Police and fire officials in the western American state of Nevada are treating the fire at the Las Vegas Hilton Hotel as a case of arson.
LAS VEGAS, NEVADA, USA (FEBRUARY 11, 1981) (REUTERS)
LV Hilton Hotel on fire, flames licking outside of building. ZOOM IN TO CU flames, PULL BACK TO LV
TILT UP PAN Flames rising up front of building.
GV People trapped on balcony waving sheets tied together.
CU Male survivor speaking:
(SOUNDBITE ENGLISH) "I checked into that room, and, within sixty seconds, we couldn't open that door. When I checked into that room, there wasn't a flame or a trace of smoke in the hallway."
SCU Female survivor talking to reporter:
(SOUNDBITE ENGLISH) "We were on the 20th floor, and our door was on fire. My husband put the fire out. We wouldn't be here if it wasn't for prayers, and for him."
Aerial of Hilton hotel
Background: Police and fire officials in the western American state of Nevada are treating the fire at the Las Vegas Hilton Hotel as a case of arson. Eight people died and almost 140 were injured when fire swept through all but seven of the hotel's 30 storeys on Tuesday (10 February). Huge clouds of dense black smoke poured from three separate fires in the building, which is one of the world's largest hotels. Three months earlier, 85 people were killed in a fire at the MGM Grand Hotel in Las Vegas. And, since there, there've been a number of smaller hotel fires in the city, which is America's gambling capital.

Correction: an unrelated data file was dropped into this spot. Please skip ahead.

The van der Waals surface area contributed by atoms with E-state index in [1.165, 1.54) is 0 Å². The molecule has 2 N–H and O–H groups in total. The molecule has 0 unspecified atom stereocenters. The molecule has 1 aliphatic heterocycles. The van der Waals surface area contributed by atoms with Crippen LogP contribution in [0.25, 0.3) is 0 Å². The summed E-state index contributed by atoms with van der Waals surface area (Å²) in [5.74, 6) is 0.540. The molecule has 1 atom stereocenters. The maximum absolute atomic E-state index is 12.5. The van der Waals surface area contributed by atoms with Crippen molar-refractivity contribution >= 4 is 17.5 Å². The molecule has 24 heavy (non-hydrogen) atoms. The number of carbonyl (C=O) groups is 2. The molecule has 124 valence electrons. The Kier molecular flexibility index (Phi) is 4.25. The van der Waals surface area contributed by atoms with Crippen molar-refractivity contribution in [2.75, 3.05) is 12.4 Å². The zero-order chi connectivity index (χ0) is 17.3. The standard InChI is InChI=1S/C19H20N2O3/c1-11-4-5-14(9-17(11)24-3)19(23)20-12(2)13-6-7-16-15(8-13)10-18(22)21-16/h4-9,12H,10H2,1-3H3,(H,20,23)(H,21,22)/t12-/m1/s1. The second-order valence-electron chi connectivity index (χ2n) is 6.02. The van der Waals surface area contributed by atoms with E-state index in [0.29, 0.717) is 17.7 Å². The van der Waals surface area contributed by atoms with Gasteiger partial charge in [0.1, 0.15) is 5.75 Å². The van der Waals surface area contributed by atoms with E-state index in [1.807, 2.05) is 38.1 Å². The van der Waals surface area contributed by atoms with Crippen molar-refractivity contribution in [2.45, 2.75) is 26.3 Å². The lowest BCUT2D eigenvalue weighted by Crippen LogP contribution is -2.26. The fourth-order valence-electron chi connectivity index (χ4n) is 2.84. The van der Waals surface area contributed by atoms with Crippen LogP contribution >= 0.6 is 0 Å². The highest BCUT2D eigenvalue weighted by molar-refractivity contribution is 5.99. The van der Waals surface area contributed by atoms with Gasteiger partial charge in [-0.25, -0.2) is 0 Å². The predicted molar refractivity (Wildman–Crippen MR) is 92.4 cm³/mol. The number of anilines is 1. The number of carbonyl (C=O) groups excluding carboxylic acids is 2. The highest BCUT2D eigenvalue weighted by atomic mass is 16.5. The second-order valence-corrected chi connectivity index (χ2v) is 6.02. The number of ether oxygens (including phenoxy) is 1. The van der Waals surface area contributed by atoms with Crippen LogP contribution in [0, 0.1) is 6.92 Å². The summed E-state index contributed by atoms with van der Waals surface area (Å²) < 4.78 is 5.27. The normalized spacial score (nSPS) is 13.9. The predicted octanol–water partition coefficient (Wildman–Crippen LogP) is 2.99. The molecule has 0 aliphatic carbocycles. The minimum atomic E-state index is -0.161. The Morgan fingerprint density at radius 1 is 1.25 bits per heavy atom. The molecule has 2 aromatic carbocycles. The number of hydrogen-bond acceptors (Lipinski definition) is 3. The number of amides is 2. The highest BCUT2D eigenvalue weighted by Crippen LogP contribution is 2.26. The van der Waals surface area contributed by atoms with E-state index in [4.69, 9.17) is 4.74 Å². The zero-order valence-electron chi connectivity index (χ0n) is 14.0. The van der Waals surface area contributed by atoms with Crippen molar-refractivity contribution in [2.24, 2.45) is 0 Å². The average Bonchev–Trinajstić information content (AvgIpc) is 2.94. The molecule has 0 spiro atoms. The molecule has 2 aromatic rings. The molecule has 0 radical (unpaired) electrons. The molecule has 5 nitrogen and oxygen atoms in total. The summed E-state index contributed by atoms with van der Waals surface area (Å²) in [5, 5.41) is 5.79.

It took 400 firefighters almost two hours to bring the main fire under control. It started on the eight floor, and spread rapidly right up to the 29th floor. Thirty minutes after the main blaze had started, two smaller fires broke out in a completely separate part of the hotel. Fire officials told frantic guests on the top floors to stay in their rooms as flames climbed up the outside of the east wing, leaping from floor to floor.
Guests tried to attract firemen's attention by whatever means they could, and many tried to escape using knotted sheets. Survivors told grim tales of danger and fear.